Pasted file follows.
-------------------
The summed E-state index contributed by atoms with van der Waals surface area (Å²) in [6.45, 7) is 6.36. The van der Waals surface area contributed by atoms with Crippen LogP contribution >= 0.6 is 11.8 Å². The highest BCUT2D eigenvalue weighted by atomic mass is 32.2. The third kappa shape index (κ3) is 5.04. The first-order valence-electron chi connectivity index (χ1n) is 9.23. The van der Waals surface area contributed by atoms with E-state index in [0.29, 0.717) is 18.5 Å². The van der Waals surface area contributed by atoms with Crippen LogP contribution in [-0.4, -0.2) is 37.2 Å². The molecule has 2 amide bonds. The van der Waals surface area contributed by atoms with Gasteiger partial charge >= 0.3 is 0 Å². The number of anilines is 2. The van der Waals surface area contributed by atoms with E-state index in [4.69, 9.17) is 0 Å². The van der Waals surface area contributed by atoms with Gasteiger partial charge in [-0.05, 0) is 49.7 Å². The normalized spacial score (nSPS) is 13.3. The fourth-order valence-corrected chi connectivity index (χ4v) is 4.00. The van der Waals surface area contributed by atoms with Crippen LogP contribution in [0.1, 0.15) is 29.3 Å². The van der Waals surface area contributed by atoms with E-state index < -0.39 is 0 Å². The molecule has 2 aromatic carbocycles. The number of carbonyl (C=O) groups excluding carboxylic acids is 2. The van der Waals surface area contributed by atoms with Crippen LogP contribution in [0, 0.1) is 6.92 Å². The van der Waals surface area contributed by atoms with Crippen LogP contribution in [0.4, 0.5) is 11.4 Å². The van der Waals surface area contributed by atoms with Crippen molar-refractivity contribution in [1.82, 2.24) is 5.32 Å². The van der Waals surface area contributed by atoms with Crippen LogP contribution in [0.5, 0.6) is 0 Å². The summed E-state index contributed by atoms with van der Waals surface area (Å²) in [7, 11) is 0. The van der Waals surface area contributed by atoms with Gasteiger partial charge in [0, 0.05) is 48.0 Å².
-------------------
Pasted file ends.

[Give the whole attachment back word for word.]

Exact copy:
The summed E-state index contributed by atoms with van der Waals surface area (Å²) in [6.45, 7) is 6.36. The van der Waals surface area contributed by atoms with Crippen LogP contribution >= 0.6 is 11.8 Å². The highest BCUT2D eigenvalue weighted by atomic mass is 32.2. The third kappa shape index (κ3) is 5.04. The first-order valence-electron chi connectivity index (χ1n) is 9.23. The van der Waals surface area contributed by atoms with E-state index in [0.29, 0.717) is 18.5 Å². The van der Waals surface area contributed by atoms with Crippen LogP contribution in [-0.4, -0.2) is 37.2 Å². The molecule has 2 amide bonds. The van der Waals surface area contributed by atoms with Gasteiger partial charge >= 0.3 is 0 Å². The number of anilines is 2. The van der Waals surface area contributed by atoms with E-state index in [4.69, 9.17) is 0 Å². The van der Waals surface area contributed by atoms with Gasteiger partial charge in [-0.05, 0) is 49.7 Å². The normalized spacial score (nSPS) is 13.3. The fourth-order valence-corrected chi connectivity index (χ4v) is 4.00. The van der Waals surface area contributed by atoms with Crippen LogP contribution in [0.1, 0.15) is 29.3 Å². The van der Waals surface area contributed by atoms with E-state index < -0.39 is 0 Å². The molecule has 2 aromatic carbocycles. The number of carbonyl (C=O) groups excluding carboxylic acids is 2. The van der Waals surface area contributed by atoms with Crippen LogP contribution in [0, 0.1) is 6.92 Å². The van der Waals surface area contributed by atoms with Crippen LogP contribution in [0.4, 0.5) is 11.4 Å². The van der Waals surface area contributed by atoms with Crippen molar-refractivity contribution in [1.82, 2.24) is 5.32 Å². The van der Waals surface area contributed by atoms with Crippen LogP contribution in [0.5, 0.6) is 0 Å². The summed E-state index contributed by atoms with van der Waals surface area (Å²) in [7, 11) is 0. The van der Waals surface area contributed by atoms with Gasteiger partial charge in [0, 0.05) is 48.0 Å².